A Memoir in Essays
Ghosts in the Museum is a memoir, told through a series of linked essays, that focuses on the ways in which we curate and understand our lives through the objects that surround us. I examine how everyday objects can transmogrify into valuable artifacts and magical totems through the act of our attention and mythmaking. Our material culture is imbued with the meaning we give it, and as the art historian Glenn Adamson accurately writes in his book Fewer, Better Things, “a single thing may carry hundreds of stories about the people who made it or who have lived with it.”
This book begins with the discovery of a suitcase that belonged to my late father. The objects and letters stored inside reveal clues to a hidden history: my grandmother’s mysterious suicide at the age of 48, and the secreted past of my father’s family. These items also help me to understand the foundations of my parent's fraught marriage, particularly my mother's untreated mental illness.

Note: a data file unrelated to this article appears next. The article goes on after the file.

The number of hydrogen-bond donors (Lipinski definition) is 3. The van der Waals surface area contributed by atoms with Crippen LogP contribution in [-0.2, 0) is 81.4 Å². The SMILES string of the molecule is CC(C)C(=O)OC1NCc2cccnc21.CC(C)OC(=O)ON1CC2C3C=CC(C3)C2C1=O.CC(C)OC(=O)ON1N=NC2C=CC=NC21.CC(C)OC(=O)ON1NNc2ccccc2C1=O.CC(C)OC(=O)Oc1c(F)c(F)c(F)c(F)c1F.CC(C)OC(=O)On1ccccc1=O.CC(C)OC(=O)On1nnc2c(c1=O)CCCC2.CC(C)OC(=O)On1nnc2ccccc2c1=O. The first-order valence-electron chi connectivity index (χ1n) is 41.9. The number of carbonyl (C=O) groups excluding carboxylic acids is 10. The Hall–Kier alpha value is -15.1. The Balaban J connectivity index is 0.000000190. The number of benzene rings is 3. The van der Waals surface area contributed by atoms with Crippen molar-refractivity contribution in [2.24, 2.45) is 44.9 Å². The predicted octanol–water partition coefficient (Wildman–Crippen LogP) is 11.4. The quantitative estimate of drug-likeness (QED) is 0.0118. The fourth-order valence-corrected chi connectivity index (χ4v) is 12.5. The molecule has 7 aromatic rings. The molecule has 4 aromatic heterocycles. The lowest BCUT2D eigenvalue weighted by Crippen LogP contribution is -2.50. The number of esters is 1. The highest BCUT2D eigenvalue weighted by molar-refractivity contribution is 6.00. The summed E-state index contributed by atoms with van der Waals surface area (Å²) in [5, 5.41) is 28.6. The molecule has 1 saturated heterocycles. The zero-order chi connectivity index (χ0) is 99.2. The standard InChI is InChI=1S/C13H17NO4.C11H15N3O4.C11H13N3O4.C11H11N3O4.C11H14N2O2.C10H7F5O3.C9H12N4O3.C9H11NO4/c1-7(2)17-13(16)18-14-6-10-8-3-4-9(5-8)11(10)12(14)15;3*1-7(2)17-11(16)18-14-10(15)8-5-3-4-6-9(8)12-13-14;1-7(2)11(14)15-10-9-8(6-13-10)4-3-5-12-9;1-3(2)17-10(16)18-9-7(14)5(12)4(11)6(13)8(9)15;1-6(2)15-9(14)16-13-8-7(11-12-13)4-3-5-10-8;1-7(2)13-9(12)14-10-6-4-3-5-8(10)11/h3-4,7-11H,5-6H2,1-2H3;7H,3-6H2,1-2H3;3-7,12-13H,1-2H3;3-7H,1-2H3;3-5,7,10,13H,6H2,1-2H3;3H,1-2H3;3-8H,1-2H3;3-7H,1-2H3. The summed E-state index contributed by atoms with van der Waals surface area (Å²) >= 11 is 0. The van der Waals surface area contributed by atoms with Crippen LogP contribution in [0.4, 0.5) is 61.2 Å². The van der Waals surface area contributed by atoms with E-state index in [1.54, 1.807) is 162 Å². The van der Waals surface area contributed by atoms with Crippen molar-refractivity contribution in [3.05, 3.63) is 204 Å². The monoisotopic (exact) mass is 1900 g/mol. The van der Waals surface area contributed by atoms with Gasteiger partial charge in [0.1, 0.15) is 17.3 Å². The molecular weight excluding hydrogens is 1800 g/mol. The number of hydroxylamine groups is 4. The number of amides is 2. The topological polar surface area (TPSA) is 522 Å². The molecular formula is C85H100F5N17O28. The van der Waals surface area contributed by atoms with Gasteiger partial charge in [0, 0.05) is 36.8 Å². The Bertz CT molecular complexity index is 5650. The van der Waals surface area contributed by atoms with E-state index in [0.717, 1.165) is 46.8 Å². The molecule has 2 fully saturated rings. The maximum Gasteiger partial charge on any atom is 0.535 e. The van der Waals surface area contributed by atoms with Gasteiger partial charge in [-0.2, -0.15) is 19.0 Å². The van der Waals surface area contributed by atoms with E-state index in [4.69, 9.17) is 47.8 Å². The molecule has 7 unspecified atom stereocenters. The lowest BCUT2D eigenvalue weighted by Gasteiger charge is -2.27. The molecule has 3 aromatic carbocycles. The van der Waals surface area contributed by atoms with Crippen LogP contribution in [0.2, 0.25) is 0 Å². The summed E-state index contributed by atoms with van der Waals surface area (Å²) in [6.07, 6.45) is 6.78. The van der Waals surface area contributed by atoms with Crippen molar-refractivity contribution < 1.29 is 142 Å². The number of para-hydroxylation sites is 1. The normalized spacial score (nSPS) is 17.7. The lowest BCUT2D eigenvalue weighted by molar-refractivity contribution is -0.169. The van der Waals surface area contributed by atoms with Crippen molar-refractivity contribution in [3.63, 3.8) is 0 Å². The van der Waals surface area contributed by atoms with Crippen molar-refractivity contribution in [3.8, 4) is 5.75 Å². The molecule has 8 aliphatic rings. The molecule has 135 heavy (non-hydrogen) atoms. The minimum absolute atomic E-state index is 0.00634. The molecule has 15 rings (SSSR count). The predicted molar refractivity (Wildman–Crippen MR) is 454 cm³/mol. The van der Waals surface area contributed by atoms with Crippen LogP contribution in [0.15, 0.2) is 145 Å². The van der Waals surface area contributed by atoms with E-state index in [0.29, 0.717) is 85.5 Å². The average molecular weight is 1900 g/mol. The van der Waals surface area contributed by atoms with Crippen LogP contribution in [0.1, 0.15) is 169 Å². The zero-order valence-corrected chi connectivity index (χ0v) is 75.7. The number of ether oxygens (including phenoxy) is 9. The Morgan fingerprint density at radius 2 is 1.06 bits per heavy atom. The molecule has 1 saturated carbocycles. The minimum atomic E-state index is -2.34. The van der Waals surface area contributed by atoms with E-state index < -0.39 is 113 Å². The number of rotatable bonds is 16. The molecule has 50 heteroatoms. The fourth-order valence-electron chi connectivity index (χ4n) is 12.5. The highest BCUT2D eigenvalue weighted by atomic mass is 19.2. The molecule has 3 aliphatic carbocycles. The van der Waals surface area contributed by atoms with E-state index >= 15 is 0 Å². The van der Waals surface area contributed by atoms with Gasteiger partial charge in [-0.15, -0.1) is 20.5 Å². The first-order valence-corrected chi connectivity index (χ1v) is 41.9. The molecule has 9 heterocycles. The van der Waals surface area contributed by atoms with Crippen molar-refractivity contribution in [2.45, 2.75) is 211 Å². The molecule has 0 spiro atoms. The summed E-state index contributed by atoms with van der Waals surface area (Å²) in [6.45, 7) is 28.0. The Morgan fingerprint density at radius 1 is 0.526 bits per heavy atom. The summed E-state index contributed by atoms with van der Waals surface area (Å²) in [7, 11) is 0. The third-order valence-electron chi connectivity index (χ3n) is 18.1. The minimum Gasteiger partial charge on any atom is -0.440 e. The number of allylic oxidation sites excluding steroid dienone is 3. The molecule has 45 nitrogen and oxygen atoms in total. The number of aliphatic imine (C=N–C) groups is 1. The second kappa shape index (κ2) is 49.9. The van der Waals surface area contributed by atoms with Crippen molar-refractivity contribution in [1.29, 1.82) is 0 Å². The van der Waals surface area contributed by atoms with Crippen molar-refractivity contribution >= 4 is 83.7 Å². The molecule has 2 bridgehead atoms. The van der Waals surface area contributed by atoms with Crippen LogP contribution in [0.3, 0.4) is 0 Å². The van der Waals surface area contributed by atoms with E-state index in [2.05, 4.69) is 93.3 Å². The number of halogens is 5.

As I attempted to uncover the truth of my family’s past through these objects, I found myself unable to confront my story head on. So I turned to the stories of other relics—a pair of ruby slippers from the movie “The Wizard of Oz” that were stolen from the Judy Garland Museum in Minnesota; a collection of vintage dioramas created by Frances Glessner Lee depicting death scenes; an ancient palimpsest at the Walters Art Museum—and these objects helped enlighten my personal journey.
Part memoir, part detective story, part social history, this book uses the few objects I have from my father as the locus for an exploration into the nature of objects, inheritance, family history, and the consequences that long-held secrets and trauma can have across generations. At its core, Ghosts in the Museum is a study of the narratives that we create about our lives and the objects that we choose to contain these stories. And how, when personal truths are inscrutable, we can place our intangible hopes and desires into a tangible proxy in an effort to better understand the arc of a human life.
Essays included in this memoir have earned numerous awards as well as recognition in Best American Essays.